Issue link: http://digital.selecttraveler.com/i/751578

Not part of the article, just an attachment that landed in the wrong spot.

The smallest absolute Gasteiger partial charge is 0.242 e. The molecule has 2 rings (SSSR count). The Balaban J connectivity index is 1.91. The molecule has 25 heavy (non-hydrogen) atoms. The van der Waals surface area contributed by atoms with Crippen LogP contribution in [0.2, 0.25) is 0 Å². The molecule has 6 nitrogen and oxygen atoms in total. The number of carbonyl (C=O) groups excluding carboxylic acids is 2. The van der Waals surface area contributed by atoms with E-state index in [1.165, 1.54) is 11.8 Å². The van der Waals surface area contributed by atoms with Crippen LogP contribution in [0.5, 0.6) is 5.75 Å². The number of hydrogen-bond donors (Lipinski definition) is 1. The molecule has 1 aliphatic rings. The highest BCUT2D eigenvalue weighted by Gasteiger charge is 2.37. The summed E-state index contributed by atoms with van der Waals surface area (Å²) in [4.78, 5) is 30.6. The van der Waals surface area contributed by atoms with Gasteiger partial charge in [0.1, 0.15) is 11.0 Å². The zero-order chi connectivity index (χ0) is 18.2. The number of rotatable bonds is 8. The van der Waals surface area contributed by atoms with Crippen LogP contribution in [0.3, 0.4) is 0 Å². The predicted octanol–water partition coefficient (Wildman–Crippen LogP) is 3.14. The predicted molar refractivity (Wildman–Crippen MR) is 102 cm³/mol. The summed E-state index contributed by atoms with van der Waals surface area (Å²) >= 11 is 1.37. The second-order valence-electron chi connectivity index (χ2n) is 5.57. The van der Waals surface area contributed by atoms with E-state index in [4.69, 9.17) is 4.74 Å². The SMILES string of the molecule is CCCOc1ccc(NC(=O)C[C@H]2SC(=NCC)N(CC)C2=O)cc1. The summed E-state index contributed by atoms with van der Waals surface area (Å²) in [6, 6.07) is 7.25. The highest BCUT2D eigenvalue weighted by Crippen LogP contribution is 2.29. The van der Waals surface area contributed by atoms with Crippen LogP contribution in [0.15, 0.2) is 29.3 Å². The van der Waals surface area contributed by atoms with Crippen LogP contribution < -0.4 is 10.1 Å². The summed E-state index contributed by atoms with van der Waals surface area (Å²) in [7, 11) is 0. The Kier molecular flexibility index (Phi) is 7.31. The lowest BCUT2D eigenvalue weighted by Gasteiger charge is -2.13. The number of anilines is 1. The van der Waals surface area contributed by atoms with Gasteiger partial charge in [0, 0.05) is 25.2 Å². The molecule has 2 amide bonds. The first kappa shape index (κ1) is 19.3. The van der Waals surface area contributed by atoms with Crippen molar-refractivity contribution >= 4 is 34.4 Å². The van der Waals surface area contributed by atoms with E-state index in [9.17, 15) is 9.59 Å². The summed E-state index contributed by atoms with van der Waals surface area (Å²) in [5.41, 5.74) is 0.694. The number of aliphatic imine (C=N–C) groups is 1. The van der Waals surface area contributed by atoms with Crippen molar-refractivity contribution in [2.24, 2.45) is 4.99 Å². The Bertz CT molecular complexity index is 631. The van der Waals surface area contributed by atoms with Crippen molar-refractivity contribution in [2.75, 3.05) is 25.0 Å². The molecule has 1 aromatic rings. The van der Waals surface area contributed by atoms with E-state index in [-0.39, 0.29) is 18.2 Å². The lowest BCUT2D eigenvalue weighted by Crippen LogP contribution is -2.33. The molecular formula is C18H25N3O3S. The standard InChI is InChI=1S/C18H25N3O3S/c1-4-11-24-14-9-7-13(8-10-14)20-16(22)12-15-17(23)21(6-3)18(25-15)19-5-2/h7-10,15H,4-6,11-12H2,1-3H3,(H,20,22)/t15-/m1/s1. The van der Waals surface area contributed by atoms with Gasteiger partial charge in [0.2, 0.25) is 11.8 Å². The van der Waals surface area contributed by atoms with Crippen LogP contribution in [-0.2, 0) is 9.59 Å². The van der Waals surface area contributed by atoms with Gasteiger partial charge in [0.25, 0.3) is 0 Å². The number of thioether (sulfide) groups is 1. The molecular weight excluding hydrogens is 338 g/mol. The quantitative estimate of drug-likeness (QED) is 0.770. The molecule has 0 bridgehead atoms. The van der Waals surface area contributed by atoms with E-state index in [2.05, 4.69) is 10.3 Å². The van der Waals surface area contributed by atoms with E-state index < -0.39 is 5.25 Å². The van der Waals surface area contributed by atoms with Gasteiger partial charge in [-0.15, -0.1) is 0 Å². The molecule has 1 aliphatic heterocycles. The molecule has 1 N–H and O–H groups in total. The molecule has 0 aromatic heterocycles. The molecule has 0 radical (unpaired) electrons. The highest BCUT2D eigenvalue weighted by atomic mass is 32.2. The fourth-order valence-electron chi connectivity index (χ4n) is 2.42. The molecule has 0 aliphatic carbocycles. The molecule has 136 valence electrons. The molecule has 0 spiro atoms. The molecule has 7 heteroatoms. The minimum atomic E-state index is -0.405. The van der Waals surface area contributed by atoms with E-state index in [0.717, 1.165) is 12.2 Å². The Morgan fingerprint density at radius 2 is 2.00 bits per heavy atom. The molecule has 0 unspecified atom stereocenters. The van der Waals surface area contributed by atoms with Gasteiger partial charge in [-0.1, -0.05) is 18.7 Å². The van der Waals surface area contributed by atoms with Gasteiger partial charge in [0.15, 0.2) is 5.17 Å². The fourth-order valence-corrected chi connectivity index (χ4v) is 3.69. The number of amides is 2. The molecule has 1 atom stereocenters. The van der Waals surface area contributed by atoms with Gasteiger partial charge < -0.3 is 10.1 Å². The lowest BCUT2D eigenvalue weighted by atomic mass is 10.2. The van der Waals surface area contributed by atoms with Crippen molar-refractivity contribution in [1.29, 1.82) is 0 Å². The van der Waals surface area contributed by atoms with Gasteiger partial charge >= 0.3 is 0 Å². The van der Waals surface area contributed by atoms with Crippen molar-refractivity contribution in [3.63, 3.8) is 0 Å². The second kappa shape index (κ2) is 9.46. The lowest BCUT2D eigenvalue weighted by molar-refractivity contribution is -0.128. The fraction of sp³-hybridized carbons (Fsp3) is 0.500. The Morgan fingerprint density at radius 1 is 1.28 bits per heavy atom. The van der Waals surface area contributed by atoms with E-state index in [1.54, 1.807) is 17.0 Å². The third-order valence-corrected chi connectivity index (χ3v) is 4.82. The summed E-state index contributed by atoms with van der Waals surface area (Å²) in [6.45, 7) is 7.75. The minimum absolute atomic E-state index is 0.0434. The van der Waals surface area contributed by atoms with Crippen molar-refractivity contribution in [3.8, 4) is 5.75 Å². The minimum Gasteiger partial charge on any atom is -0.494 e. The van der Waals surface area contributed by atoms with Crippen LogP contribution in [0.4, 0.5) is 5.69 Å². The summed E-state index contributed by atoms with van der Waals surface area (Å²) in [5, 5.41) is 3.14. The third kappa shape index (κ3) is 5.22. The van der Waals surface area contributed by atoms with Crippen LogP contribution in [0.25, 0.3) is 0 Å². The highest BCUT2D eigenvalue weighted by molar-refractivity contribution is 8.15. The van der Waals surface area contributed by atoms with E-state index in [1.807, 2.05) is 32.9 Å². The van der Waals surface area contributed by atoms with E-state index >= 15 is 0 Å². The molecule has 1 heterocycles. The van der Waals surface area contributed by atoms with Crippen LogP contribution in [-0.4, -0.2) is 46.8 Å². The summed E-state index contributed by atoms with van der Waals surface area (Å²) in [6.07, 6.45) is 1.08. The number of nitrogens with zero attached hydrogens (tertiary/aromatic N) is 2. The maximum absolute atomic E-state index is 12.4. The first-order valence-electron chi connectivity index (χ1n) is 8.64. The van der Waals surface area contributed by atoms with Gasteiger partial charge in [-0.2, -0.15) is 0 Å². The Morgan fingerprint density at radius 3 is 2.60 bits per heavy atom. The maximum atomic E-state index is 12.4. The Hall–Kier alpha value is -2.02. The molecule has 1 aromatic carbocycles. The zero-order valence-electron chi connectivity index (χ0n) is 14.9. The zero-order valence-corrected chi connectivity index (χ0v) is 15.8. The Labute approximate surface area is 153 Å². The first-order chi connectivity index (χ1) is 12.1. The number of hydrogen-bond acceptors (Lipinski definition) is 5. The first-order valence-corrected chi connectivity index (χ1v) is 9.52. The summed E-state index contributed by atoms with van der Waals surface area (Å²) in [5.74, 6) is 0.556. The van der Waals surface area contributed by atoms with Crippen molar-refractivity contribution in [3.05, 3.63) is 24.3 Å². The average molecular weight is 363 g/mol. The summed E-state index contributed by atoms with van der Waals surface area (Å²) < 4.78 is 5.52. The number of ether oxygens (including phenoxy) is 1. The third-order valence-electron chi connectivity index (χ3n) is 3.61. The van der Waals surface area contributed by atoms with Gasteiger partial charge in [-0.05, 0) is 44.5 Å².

49 SOUTH: CAJUN TO COWBOYS More than a century ago, Fort Worth, Texas, was the last stop on the line: For the latter half of the 1800s, the outpost was the final refuge for cattle drivers on the Chisholm Trail, which earned Fort Worth the nick- name Cowtown, a moniker it still wears proudly today. Groups can tour Fort Worth, nearby Texas towns and parts of Louisiana on TAP's Cajun to Cowboys tour, which includes visits to New Orleans; San Antonio and Austin, Texas; and more. Visitors can soak up Fort Worth's Cowtown culture by boot scooting down to the Stockyards National Historic District where they can take historic walking tours, visit the Stockyards Museum and watch twice-daily cattle drives through the streets. At Billy Bob's Texas, the "world's largest honky-tonk," groups can learn to two-step, eat some Texas barbecue or cheer on live bull riding. Guests can make their way through the 5,400-square- foot Cowtown Cattlepen Maze at Stockyards Station, ride the Grapevine Vintage Railroad or watch a high-noon shootout show. Bandera, Texas, bills itself as the "Cowboy Capital of the World," where residents still ride their horses into town. And with a population of fewer than 900, cattle may outnumber humans. Visitors can stay at several area dude ranches where they can also go horseback riding, take a hayride and chow down on a chuck wagon dinner. About an hour's drive northeast, Luckenbach, Texas, is a tiny, historic town that's little more than a dance hall and an old post office. The weathered-wood dance hall is perfect for barbecue-and-band events for up to 250 people, and groups can use the outdoor stage, horseshoe pits and picnic tables under 200-year-old oak trees. Although Dallas is the Lone Star State's third-largest city, visitors can have another type of cowboy experience there: touring AT&T Stadium, home of the Dallas Cowboys. Several options are available, including self- guided and VIP guided tours, as well as education and art tours. MOUNTAIN WEST: RED CLIFFS ADVENTURE BY R AIL Land heaves up in impossible ways. Soil erodes into otherworldly shapes. Rocks jut and arch and perch precariously. And there are dozens of ways to discover the red earth and ethereal formations of western Colorado and eastern Utah: by rail, by river and by road. TAP's most popular trip in this region is the Red Cliffs Adventure by Rail, which includes scenic train rides, f loat trips and other exploration of some of the most beautiful parks in Colorado and Utah. One of the most scenic legs of Amtrak's iconic California Zephyr train from Chicago to California runs through Colorado and Utah. The train travels through McInnis Canyon National Conservation Area in Colorado and north of Arches National Park near Moab, Utah. About 25 miles outside of Moab, groups can take in views of the famous Fisher Towers, a series of sandstone and red-mud tower formations, during a raft trip on the Colorado River. Arches National Park is home to more than 2,000 natural sandstone arches and countless other red-stained cliffs and formations. Delicate Arch is arguably the most famous, but other formations — Three Gossips, Tower of Babel and the Organ — are equally impressive. When visiting, groups can stick to the roads for a scenic drive, take a tour with one of the park's concessioners, get in the saddle for a horseback ride or hit the hiking trails. About 30 miles south of Moab, Canyonlands National Park is a sunset- Courtesy NPS UTAH'S ARCHES NATIONAL PARK IS ONE OF THE MOS T POPUL AR DES TINATIONS ON TAP'S T OURS IN THE MOUNTAIN WES T.